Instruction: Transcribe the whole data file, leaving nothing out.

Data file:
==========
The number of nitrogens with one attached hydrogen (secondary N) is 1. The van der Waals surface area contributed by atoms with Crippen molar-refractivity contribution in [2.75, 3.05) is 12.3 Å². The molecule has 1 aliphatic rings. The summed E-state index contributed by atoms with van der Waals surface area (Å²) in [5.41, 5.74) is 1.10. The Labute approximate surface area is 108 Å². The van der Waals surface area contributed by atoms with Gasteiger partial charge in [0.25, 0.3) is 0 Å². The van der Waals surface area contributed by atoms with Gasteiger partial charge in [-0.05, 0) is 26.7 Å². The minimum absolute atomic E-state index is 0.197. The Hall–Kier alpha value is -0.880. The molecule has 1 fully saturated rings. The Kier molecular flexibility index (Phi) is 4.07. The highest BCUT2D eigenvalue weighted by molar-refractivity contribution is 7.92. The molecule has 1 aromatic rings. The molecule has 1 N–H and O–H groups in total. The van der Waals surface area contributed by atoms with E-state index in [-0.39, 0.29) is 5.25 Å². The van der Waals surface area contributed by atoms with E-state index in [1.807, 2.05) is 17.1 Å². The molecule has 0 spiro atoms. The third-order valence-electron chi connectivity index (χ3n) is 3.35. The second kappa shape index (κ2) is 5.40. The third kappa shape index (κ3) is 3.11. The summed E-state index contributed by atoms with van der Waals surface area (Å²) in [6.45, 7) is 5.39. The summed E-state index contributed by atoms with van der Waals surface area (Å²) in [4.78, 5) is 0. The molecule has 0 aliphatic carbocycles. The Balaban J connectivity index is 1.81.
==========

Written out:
The number of nitrogens with one attached hydrogen (secondary N) is 1. The van der Waals surface area contributed by atoms with Crippen molar-refractivity contribution in [2.75, 3.05) is 12.3 Å². The molecule has 1 aliphatic rings. The summed E-state index contributed by atoms with van der Waals surface area (Å²) in [5.41, 5.74) is 1.10. The Labute approximate surface area is 108 Å². The van der Waals surface area contributed by atoms with Gasteiger partial charge in [0.25, 0.3) is 0 Å². The van der Waals surface area contributed by atoms with Gasteiger partial charge in [-0.05, 0) is 26.7 Å². The minimum absolute atomic E-state index is 0.197. The Hall–Kier alpha value is -0.880. The molecule has 1 fully saturated rings. The Kier molecular flexibility index (Phi) is 4.07. The highest BCUT2D eigenvalue weighted by molar-refractivity contribution is 7.92. The molecule has 1 aromatic rings. The molecule has 1 N–H and O–H groups in total. The van der Waals surface area contributed by atoms with E-state index in [-0.39, 0.29) is 5.25 Å². The van der Waals surface area contributed by atoms with E-state index in [1.807, 2.05) is 17.1 Å². The molecule has 0 spiro atoms. The third-order valence-electron chi connectivity index (χ3n) is 3.35. The second kappa shape index (κ2) is 5.40. The third kappa shape index (κ3) is 3.11. The summed E-state index contributed by atoms with van der Waals surface area (Å²) in [6.45, 7) is 5.39. The summed E-state index contributed by atoms with van der Waals surface area (Å²) in [4.78, 5) is 0. The molecule has 0 aliphatic carbocycles. The Balaban J connectivity index is 1.81.